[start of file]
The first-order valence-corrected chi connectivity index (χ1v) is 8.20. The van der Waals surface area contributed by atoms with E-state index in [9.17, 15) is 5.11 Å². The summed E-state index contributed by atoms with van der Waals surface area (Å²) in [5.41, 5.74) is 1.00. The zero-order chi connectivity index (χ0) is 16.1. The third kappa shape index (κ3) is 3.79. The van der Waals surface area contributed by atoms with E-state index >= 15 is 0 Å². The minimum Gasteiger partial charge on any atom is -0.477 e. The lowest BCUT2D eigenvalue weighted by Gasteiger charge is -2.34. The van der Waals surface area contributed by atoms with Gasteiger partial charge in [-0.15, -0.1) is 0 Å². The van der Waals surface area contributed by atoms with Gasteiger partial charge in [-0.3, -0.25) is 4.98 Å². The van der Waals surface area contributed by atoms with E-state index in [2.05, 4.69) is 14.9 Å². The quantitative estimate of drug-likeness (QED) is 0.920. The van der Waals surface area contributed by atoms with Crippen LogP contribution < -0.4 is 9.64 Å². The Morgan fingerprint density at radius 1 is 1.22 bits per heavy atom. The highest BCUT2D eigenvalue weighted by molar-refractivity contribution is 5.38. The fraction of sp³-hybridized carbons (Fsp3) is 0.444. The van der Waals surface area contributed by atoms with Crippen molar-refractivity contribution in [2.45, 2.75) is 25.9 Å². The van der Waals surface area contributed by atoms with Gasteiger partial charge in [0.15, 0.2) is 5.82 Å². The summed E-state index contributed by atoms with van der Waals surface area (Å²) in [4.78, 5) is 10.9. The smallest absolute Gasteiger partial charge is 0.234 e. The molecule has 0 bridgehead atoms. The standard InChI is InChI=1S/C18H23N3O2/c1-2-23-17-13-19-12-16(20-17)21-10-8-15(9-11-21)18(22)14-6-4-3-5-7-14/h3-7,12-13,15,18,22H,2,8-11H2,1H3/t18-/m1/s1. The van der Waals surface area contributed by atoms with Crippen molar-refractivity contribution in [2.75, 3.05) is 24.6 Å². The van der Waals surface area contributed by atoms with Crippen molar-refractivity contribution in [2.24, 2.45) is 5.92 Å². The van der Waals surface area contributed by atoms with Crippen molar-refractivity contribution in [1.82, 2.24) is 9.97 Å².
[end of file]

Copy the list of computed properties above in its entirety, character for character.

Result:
The first-order valence-corrected chi connectivity index (χ1v) is 8.20. The van der Waals surface area contributed by atoms with E-state index in [9.17, 15) is 5.11 Å². The summed E-state index contributed by atoms with van der Waals surface area (Å²) in [5.41, 5.74) is 1.00. The zero-order chi connectivity index (χ0) is 16.1. The third kappa shape index (κ3) is 3.79. The van der Waals surface area contributed by atoms with E-state index >= 15 is 0 Å². The minimum Gasteiger partial charge on any atom is -0.477 e. The lowest BCUT2D eigenvalue weighted by Gasteiger charge is -2.34. The van der Waals surface area contributed by atoms with Gasteiger partial charge in [-0.15, -0.1) is 0 Å². The van der Waals surface area contributed by atoms with Gasteiger partial charge in [-0.3, -0.25) is 4.98 Å². The van der Waals surface area contributed by atoms with E-state index in [2.05, 4.69) is 14.9 Å². The quantitative estimate of drug-likeness (QED) is 0.920. The van der Waals surface area contributed by atoms with Crippen LogP contribution < -0.4 is 9.64 Å². The Morgan fingerprint density at radius 1 is 1.22 bits per heavy atom. The highest BCUT2D eigenvalue weighted by molar-refractivity contribution is 5.38. The fraction of sp³-hybridized carbons (Fsp3) is 0.444. The van der Waals surface area contributed by atoms with Crippen molar-refractivity contribution in [2.45, 2.75) is 25.9 Å². The van der Waals surface area contributed by atoms with Gasteiger partial charge in [0.15, 0.2) is 5.82 Å². The summed E-state index contributed by atoms with van der Waals surface area (Å²) in [4.78, 5) is 10.9. The smallest absolute Gasteiger partial charge is 0.234 e. The molecule has 0 bridgehead atoms. The standard InChI is InChI=1S/C18H23N3O2/c1-2-23-17-13-19-12-16(20-17)21-10-8-15(9-11-21)18(22)14-6-4-3-5-7-14/h3-7,12-13,15,18,22H,2,8-11H2,1H3/t18-/m1/s1. The van der Waals surface area contributed by atoms with Crippen molar-refractivity contribution in [2.75, 3.05) is 24.6 Å². The van der Waals surface area contributed by atoms with Crippen molar-refractivity contribution in [2.24, 2.45) is 5.92 Å². The van der Waals surface area contributed by atoms with Crippen molar-refractivity contribution in [1.82, 2.24) is 9.97 Å².